Apps that enhance the outdoor experience

Frantz Apps

In a profession that sometimes keeps me in front of a computer screen more than I’d like, I often turn to the outdoors as an escape from technology, soaking in the relaxing simplicity of nature, far removed from the plugged-in world.

But I’d be lying if I said I was completely off the grid, for I almost always take my smart phone with me. It’s important to do so in case of emergency, to be able to keep track of time, and to take stunning photos along the way thanks to advancement of built-in cameras.

But there are also several apps that I use fairly regularly in the field. Some are free, and some cost money, but it’s money well spent, in my opinion. Here are a few of my favorites.

onX Hunt

I got a free trial of onX Hunt at a conservation banquet several years ago, and when the subscription ran out, I realized it was too good to let go, so I’ve renewed every year since. The app has an aerial mapping system that allows hunters to see property boundaries, landowner names, estimated distances, and tracked routes. It does pretty much everything my expensive GPS unit does and more, while being on the phone I’m carrying anyway.

If I know cell reception is going to be an issue, I can download the area’s map ahead of time. I can mark the truck when I’m exploring somewhere new, check elevation and topography, and mark waypoints as I find solid hunting locations. I don’t know how many times I’ve used it to find my way back after venturing far off the beaten path or to figure out who owns a prime patch of woods that looks promising during off-season scouting.

PictureThis

Another application I willingly pay for is PictureThis. The app, which unfortunately only works in cell service areas, allows users to take a photo of plants. It then scans the photo into a database and uses artificial intelligence to identify the plant.

It will also provide other photos of the plants to help gauge accuracy and explains what animals might be attracted to those plants, whether it’s poisonous, and more. I’ve used it many times to help me with plant identification and better key in on food sources that might be attractive to the wildlife I’m pursuing. If I’m out of cell coverage, I can still take a picture and check it when I get back online. I’ll just have to hike all the way back in there if I decide I want to go collect the recently confirmed elderberries I spotted way back in the boonies.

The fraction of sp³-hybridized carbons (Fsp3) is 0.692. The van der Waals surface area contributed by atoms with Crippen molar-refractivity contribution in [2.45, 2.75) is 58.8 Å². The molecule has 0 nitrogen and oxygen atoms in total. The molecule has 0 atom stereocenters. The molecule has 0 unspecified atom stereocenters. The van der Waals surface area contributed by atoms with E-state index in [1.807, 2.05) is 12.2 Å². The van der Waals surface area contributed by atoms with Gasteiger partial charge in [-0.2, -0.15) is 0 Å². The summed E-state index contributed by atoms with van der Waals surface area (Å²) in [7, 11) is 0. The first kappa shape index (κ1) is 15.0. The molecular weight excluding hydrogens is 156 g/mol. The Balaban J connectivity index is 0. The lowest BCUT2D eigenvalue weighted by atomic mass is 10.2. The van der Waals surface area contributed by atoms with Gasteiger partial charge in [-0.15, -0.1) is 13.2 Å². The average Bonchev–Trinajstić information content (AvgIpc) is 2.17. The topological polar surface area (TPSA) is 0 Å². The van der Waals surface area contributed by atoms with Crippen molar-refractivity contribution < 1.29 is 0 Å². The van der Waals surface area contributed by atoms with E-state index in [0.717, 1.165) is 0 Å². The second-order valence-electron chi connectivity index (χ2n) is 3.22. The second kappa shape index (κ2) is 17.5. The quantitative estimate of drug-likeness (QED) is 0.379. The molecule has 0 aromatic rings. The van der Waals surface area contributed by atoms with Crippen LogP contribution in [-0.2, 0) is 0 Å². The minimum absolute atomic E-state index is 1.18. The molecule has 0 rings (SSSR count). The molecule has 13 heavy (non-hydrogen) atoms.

Merlin Bird ID

I wasn’t raised much of a birder, but I’m trying to educate myself as I get older. Merlin Bird ID is a free app from the Cornell Lab of Ornithology that somehow works offline. It stores 8,500 species in its database, making it easy to identify unknown birds in one’s geographical area.

It has a bird ID option that allows users to narrow down location, bird size, up to three main colors, and a particular bird’s behaviors when spotted. Then it gives photo suggestions of potential candidates and asks if this is the bird you saw. Once you confirm, it stores that confirmation within the database to boost its research efforts.

However, its most remarkable feature is the sound ID. I love to sit by my pond in the evenings before roosting time and start sound ID. An audio recording begins and the app keys in on all the different species singing or chirping within earshot. It then identifies the birds by name and photo. It’s fun to see how many different species are around, and it even saves the recording for later and offers other recordings of the same birds.

I’ve learned a ton with this app, and even have been able to call in sound-identified birds for a closer look. It’s cool.

Wunderground

While I reference my iPhone’s built-in weather app frequently, I really appreciate having the free Wunderground app on my phone too, as it gives more detailed information that can help me plan a hunt. Using a network of localized weather stations, it gives real-time information about precipitation, wind speeds and directions, as well as temperature and radar.

I love that there is an hour-by-hour predictor of weather patterns coming in, so I know it might be worth hunting one corner of the property first thing in the morning but keying in on a different area for the evening sit because the wind is going to shift around mid-day. It’s also pretty accurate on when rain might hit and how long it will dump, helping inform me that I had better adjust accordingly.

As mentioned before, it’s nice to escape technology and unwind in the wild, but there are a few tech exceptions that can actually enhance the outdoors experience rather than detract from it. Just try not to be scrolling on Facebook when that big buck walks past the stand.

Categories: Pennsylvania – Tyler Frantz

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